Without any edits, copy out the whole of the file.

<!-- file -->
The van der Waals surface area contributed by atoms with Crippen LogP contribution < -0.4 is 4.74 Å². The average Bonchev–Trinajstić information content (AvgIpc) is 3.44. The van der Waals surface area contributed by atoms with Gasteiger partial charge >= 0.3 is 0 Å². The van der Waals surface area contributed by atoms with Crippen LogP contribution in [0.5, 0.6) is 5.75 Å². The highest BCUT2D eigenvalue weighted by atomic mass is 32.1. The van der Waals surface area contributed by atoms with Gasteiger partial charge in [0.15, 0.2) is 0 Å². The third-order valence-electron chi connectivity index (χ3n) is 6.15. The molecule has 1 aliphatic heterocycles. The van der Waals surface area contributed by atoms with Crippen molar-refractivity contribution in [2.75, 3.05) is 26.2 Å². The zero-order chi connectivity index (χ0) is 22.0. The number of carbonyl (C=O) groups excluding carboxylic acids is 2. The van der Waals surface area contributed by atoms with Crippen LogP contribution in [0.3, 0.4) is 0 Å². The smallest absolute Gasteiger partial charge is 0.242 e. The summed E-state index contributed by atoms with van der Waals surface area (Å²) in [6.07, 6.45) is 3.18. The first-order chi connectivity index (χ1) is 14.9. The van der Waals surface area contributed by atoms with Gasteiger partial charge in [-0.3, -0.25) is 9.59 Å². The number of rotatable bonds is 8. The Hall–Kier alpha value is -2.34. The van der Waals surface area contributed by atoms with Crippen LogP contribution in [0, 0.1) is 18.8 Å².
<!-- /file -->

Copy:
The van der Waals surface area contributed by atoms with Crippen LogP contribution < -0.4 is 4.74 Å². The average Bonchev–Trinajstić information content (AvgIpc) is 3.44. The van der Waals surface area contributed by atoms with Gasteiger partial charge >= 0.3 is 0 Å². The van der Waals surface area contributed by atoms with Crippen LogP contribution in [0.5, 0.6) is 5.75 Å². The highest BCUT2D eigenvalue weighted by atomic mass is 32.1. The van der Waals surface area contributed by atoms with Gasteiger partial charge in [0.15, 0.2) is 0 Å². The third-order valence-electron chi connectivity index (χ3n) is 6.15. The molecule has 1 aliphatic heterocycles. The van der Waals surface area contributed by atoms with Crippen molar-refractivity contribution in [2.75, 3.05) is 26.2 Å². The zero-order chi connectivity index (χ0) is 22.0. The number of carbonyl (C=O) groups excluding carboxylic acids is 2. The van der Waals surface area contributed by atoms with Crippen LogP contribution in [0.3, 0.4) is 0 Å². The smallest absolute Gasteiger partial charge is 0.242 e. The summed E-state index contributed by atoms with van der Waals surface area (Å²) in [6.07, 6.45) is 3.18. The first-order chi connectivity index (χ1) is 14.9. The van der Waals surface area contributed by atoms with Gasteiger partial charge in [-0.3, -0.25) is 9.59 Å². The number of rotatable bonds is 8. The Hall–Kier alpha value is -2.34. The van der Waals surface area contributed by atoms with Crippen LogP contribution in [0, 0.1) is 18.8 Å².